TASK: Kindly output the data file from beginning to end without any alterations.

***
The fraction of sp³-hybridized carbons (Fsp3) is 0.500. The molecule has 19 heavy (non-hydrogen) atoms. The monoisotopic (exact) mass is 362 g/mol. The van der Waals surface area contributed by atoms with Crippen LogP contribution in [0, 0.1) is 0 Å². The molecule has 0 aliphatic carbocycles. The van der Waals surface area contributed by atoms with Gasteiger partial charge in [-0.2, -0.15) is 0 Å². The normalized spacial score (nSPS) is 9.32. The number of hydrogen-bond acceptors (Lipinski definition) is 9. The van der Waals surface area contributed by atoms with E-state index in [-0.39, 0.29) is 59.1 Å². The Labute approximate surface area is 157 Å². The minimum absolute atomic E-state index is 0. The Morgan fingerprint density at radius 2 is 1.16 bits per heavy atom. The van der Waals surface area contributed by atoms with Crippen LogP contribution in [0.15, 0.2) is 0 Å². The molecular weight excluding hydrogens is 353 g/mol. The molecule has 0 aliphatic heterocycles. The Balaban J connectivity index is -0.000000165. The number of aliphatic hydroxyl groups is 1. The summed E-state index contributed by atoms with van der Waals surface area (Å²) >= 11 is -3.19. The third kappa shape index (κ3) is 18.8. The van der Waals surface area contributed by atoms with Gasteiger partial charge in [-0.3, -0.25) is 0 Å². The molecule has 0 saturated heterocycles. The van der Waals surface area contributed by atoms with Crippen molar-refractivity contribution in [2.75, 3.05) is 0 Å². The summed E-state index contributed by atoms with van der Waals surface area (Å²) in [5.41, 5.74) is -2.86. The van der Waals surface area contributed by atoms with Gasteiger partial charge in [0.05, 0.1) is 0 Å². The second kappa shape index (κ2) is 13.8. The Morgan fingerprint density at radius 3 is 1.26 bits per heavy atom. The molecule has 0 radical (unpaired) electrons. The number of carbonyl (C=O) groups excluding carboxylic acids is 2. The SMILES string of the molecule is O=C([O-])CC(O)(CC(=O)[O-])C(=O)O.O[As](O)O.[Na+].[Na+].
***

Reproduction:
The fraction of sp³-hybridized carbons (Fsp3) is 0.500. The molecule has 19 heavy (non-hydrogen) atoms. The monoisotopic (exact) mass is 362 g/mol. The van der Waals surface area contributed by atoms with Crippen LogP contribution in [0, 0.1) is 0 Å². The molecule has 0 aliphatic carbocycles. The van der Waals surface area contributed by atoms with Gasteiger partial charge in [-0.2, -0.15) is 0 Å². The normalized spacial score (nSPS) is 9.32. The number of hydrogen-bond acceptors (Lipinski definition) is 9. The van der Waals surface area contributed by atoms with E-state index in [-0.39, 0.29) is 59.1 Å². The Labute approximate surface area is 157 Å². The minimum absolute atomic E-state index is 0. The Morgan fingerprint density at radius 2 is 1.16 bits per heavy atom. The van der Waals surface area contributed by atoms with Crippen LogP contribution in [0.15, 0.2) is 0 Å². The molecular weight excluding hydrogens is 353 g/mol. The molecule has 0 aliphatic heterocycles. The Balaban J connectivity index is -0.000000165. The number of aliphatic hydroxyl groups is 1. The summed E-state index contributed by atoms with van der Waals surface area (Å²) >= 11 is -3.19. The third kappa shape index (κ3) is 18.8. The van der Waals surface area contributed by atoms with Gasteiger partial charge in [-0.3, -0.25) is 0 Å². The molecule has 0 saturated heterocycles. The van der Waals surface area contributed by atoms with Crippen molar-refractivity contribution in [2.75, 3.05) is 0 Å². The summed E-state index contributed by atoms with van der Waals surface area (Å²) in [5.41, 5.74) is -2.86. The van der Waals surface area contributed by atoms with Gasteiger partial charge in [0.05, 0.1) is 0 Å². The second kappa shape index (κ2) is 13.8. The Morgan fingerprint density at radius 3 is 1.26 bits per heavy atom. The molecule has 0 radical (unpaired) electrons. The number of carbonyl (C=O) groups excluding carboxylic acids is 2. The SMILES string of the molecule is O=C([O-])CC(O)(CC(=O)[O-])C(=O)O.O[As](O)O.[Na+].[Na+].